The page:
12/11/2006
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Course Critic


Course Critic

Seaview Marriott Resort & Spa, Galloway Township, N.J.




This is going to be another of those columns where, without any intention of doing so, I will aggravate fans of a legendary golf course architect of the golden past. I'll do it by pointing out their icon didn't do one of the courses they think he did. Here goes: The Bay Course at New Jersey's Seaview Marriott Resort & Spa (host in June, for the sixth straight year, of the Shoprite LPGA Classic, with Annika Sorenstam as defending champion), is not a Donald Ross original.

I know, I know, the resort says it is, all its promotional literature says it is, even the Donald Ross Society says it is. But it isn't.

Ross was involved, as I'll explain in a moment. But first, I need to set the record straight. The Bay Course at Seaview was originally designed by Hugh Wilson, of Merion fame. Which isn't too shabby a pedigree, either.

How can I know that, but the club doesn't? Well, back in August of 1974, Harold Walker, the general manager of Seaview, wrote me in response to an inquiry about the history of the club. "Unfortunately, some years back, when there was a change of ownership in our club," Walker wrote, "the historical information that you are interested in somehow went astray."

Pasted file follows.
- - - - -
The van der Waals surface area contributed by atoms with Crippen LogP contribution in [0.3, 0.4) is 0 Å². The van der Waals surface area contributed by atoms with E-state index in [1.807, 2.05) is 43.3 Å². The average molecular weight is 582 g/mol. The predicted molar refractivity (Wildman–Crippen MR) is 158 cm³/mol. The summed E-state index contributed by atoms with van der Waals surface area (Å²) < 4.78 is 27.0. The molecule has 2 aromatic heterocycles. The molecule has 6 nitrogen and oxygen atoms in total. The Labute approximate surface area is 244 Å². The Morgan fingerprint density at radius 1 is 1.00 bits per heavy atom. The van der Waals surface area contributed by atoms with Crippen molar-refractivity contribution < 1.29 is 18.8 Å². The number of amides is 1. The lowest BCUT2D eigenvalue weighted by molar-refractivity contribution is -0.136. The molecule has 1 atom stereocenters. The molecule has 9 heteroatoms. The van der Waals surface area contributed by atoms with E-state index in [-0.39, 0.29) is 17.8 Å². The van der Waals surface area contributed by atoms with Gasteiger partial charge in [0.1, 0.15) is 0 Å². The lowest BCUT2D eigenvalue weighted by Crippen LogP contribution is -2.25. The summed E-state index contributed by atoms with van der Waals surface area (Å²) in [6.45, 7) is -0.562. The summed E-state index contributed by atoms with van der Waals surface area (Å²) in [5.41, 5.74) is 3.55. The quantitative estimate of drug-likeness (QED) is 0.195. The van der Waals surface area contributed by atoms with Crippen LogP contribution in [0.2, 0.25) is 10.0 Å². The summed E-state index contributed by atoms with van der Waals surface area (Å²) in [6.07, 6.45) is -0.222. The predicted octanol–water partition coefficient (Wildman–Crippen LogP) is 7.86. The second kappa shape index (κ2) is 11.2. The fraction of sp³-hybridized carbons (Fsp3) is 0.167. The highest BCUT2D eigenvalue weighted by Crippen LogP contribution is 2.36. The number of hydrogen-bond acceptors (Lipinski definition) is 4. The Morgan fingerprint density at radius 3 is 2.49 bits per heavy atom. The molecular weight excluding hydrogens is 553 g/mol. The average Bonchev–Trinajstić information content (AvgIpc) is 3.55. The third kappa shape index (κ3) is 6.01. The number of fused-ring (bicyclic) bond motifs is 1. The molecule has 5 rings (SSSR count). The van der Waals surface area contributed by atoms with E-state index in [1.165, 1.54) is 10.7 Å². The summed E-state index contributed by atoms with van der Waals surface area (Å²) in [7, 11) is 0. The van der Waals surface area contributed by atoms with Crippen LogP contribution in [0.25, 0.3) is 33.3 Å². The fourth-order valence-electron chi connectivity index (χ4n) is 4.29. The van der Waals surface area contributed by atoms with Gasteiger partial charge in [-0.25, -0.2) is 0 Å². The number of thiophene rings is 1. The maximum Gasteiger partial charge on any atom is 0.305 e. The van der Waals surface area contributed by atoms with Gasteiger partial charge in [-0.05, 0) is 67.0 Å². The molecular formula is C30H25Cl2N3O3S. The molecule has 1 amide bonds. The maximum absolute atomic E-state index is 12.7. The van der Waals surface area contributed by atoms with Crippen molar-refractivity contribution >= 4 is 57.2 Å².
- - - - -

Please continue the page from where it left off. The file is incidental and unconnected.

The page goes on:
The 13th hole on Seaview's Bay Course.
A year later, he wrote again to confirm the club's old paperwork was lost. Never to be found again. Like a lot of golf history, Seaview's early documentation apparently got tossed into a dumpster, and thence into a landfill or, seeing as this is New Jersey, dropped to the bottom of the deep blue sea. So I looked elsewhere. It took me 25 years of searching, but I recently stumbled upon a 1918 Atlantic City newspaper article on microfilm. It was a rambling review of the history of Seaview, especially its massive clubhouse (now expanded into a hotel.) The article did mention the course: "Hugh Wilson laid out course and Ross did the trapping," a subhead read.